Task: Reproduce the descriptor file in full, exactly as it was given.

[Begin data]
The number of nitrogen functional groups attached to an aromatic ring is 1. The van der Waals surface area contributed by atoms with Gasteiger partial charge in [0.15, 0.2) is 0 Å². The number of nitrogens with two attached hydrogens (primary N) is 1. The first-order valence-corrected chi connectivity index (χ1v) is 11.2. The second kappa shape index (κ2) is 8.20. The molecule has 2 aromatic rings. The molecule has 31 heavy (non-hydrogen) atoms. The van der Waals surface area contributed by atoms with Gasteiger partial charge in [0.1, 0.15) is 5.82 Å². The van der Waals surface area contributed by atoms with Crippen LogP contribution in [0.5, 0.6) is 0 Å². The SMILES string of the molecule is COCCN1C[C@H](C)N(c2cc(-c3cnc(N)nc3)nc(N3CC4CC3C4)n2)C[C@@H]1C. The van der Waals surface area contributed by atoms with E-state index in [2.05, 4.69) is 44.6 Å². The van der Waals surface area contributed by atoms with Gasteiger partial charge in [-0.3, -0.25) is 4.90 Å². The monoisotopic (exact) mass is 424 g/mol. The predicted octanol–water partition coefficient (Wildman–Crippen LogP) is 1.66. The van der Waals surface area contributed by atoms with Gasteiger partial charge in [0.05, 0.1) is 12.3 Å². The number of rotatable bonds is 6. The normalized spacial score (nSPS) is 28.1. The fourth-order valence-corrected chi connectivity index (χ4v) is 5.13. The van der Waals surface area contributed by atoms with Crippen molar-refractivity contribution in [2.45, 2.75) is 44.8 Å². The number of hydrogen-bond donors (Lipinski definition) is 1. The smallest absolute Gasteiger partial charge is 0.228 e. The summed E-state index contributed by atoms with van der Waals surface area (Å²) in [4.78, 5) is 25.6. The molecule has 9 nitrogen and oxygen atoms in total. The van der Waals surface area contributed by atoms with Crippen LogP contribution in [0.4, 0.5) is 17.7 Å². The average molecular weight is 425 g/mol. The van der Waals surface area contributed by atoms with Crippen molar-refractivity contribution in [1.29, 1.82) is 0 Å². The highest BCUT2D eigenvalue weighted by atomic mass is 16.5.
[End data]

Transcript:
The number of nitrogen functional groups attached to an aromatic ring is 1. The van der Waals surface area contributed by atoms with Gasteiger partial charge in [0.15, 0.2) is 0 Å². The number of nitrogens with two attached hydrogens (primary N) is 1. The first-order valence-corrected chi connectivity index (χ1v) is 11.2. The second kappa shape index (κ2) is 8.20. The molecule has 2 aromatic rings. The molecule has 31 heavy (non-hydrogen) atoms. The van der Waals surface area contributed by atoms with Gasteiger partial charge in [0.1, 0.15) is 5.82 Å². The van der Waals surface area contributed by atoms with Crippen LogP contribution in [0.5, 0.6) is 0 Å². The SMILES string of the molecule is COCCN1C[C@H](C)N(c2cc(-c3cnc(N)nc3)nc(N3CC4CC3C4)n2)C[C@@H]1C. The van der Waals surface area contributed by atoms with E-state index in [2.05, 4.69) is 44.6 Å². The van der Waals surface area contributed by atoms with Gasteiger partial charge in [-0.3, -0.25) is 4.90 Å². The monoisotopic (exact) mass is 424 g/mol. The predicted octanol–water partition coefficient (Wildman–Crippen LogP) is 1.66. The van der Waals surface area contributed by atoms with Gasteiger partial charge in [0.05, 0.1) is 12.3 Å². The number of rotatable bonds is 6. The normalized spacial score (nSPS) is 28.1. The fourth-order valence-corrected chi connectivity index (χ4v) is 5.13. The van der Waals surface area contributed by atoms with Crippen molar-refractivity contribution in [2.45, 2.75) is 44.8 Å². The number of hydrogen-bond donors (Lipinski definition) is 1. The smallest absolute Gasteiger partial charge is 0.228 e. The summed E-state index contributed by atoms with van der Waals surface area (Å²) in [4.78, 5) is 25.6. The molecule has 9 nitrogen and oxygen atoms in total. The van der Waals surface area contributed by atoms with Crippen LogP contribution in [0.4, 0.5) is 17.7 Å². The average molecular weight is 425 g/mol. The van der Waals surface area contributed by atoms with Crippen molar-refractivity contribution in [1.29, 1.82) is 0 Å². The highest BCUT2D eigenvalue weighted by atomic mass is 16.5.